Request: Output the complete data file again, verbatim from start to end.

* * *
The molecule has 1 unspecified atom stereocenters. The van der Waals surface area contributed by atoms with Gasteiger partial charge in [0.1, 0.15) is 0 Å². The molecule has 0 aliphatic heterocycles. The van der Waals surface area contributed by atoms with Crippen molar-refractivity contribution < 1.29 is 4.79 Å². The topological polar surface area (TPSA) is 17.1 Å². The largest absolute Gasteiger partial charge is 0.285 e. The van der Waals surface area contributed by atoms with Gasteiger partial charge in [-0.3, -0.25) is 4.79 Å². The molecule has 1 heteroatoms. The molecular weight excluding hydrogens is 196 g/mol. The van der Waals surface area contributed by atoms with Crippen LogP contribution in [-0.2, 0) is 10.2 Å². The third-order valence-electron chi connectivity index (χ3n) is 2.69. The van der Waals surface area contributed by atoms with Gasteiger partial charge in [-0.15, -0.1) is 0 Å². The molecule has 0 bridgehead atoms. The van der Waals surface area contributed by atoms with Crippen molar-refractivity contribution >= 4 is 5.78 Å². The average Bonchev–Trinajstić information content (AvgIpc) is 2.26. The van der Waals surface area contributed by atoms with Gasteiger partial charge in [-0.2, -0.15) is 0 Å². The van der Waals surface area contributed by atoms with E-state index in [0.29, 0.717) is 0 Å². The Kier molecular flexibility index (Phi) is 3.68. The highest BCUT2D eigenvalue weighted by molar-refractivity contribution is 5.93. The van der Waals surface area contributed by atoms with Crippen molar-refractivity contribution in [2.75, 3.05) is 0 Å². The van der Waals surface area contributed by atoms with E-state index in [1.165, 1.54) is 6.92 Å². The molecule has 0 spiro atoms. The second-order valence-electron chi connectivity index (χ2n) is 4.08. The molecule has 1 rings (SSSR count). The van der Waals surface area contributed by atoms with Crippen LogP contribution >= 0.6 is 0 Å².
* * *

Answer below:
The molecule has 1 unspecified atom stereocenters. The van der Waals surface area contributed by atoms with Gasteiger partial charge in [0.1, 0.15) is 0 Å². The molecule has 0 aliphatic heterocycles. The van der Waals surface area contributed by atoms with Crippen molar-refractivity contribution < 1.29 is 4.79 Å². The topological polar surface area (TPSA) is 17.1 Å². The largest absolute Gasteiger partial charge is 0.285 e. The van der Waals surface area contributed by atoms with Gasteiger partial charge in [-0.3, -0.25) is 4.79 Å². The molecule has 1 heteroatoms. The molecular weight excluding hydrogens is 196 g/mol. The van der Waals surface area contributed by atoms with Crippen LogP contribution in [-0.2, 0) is 10.2 Å². The third-order valence-electron chi connectivity index (χ3n) is 2.69. The van der Waals surface area contributed by atoms with Gasteiger partial charge in [-0.15, -0.1) is 0 Å². The molecule has 0 bridgehead atoms. The van der Waals surface area contributed by atoms with Crippen molar-refractivity contribution >= 4 is 5.78 Å². The average Bonchev–Trinajstić information content (AvgIpc) is 2.26. The van der Waals surface area contributed by atoms with Gasteiger partial charge in [-0.2, -0.15) is 0 Å². The van der Waals surface area contributed by atoms with E-state index in [0.29, 0.717) is 0 Å². The Kier molecular flexibility index (Phi) is 3.68. The highest BCUT2D eigenvalue weighted by molar-refractivity contribution is 5.93. The van der Waals surface area contributed by atoms with Crippen molar-refractivity contribution in [2.75, 3.05) is 0 Å². The van der Waals surface area contributed by atoms with E-state index in [1.165, 1.54) is 6.92 Å². The molecule has 0 spiro atoms. The second-order valence-electron chi connectivity index (χ2n) is 4.08. The molecule has 1 rings (SSSR count). The van der Waals surface area contributed by atoms with Crippen LogP contribution >= 0.6 is 0 Å².